On July 2, 2013 the President of Russia signed Federal Law “On Amendments to Certain Legislative Acts of the Russian Federation Concerning the Protection of Intellectual Property Rights in Data and Telecom Networks,” (the “Anti-Piracy Law”), which entered into force on August 1, 2013.
In its final form, the Anti-Piracy Law establishes procedures for prohibiting access to movies that are illegally hosted on data and telecom networks, including on the Internet, and for seeking damages in court.
If interim measures are granted by the Moscow Court, the right holder should submit an application to “the Federal Service for Supervision over Communications, Information Technology, and Mass Media” (“the Federal Service”) in order to restrict access to the resources that distribute the illegally-hosted content. Upon receipt of the application, the Federal Service must then send a notification to the service provider of the web hosting company, which, in turn, must inform the owner of the respective website of the need to remove or restrict access to the illegally-hosted content. If neither the hosting company nor the owner of the website takes the requested measures, the website/page in question will be subsequently blocked by the service provider.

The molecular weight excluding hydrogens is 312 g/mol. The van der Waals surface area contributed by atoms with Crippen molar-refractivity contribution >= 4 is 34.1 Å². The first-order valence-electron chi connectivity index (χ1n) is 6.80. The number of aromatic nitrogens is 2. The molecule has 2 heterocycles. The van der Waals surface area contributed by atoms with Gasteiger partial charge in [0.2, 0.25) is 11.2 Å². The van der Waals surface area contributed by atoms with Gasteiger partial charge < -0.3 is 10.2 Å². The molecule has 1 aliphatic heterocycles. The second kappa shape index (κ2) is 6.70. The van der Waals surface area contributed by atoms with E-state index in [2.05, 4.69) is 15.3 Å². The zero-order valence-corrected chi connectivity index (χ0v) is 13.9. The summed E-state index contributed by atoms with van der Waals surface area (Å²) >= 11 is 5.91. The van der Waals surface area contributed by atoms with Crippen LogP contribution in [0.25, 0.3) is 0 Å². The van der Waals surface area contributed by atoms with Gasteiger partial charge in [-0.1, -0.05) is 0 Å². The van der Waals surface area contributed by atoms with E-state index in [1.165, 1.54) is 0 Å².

There are concerns about search sites, as well as users who post links to illegally hosted materials, which can become subject to the punitive measures of the Anti-Piracy Law (although the Anti-Piracy Law is silent on users who simply access (download/watch) illegally posted movie content).
Despite the criticism surrounding the Anti-Piracy Law, the intent is to prepare a similar law in the near future that will provide a procedure for protecting the intellectual property rights of other kinds of illegally placed content such as music, computer games, programs, and literature.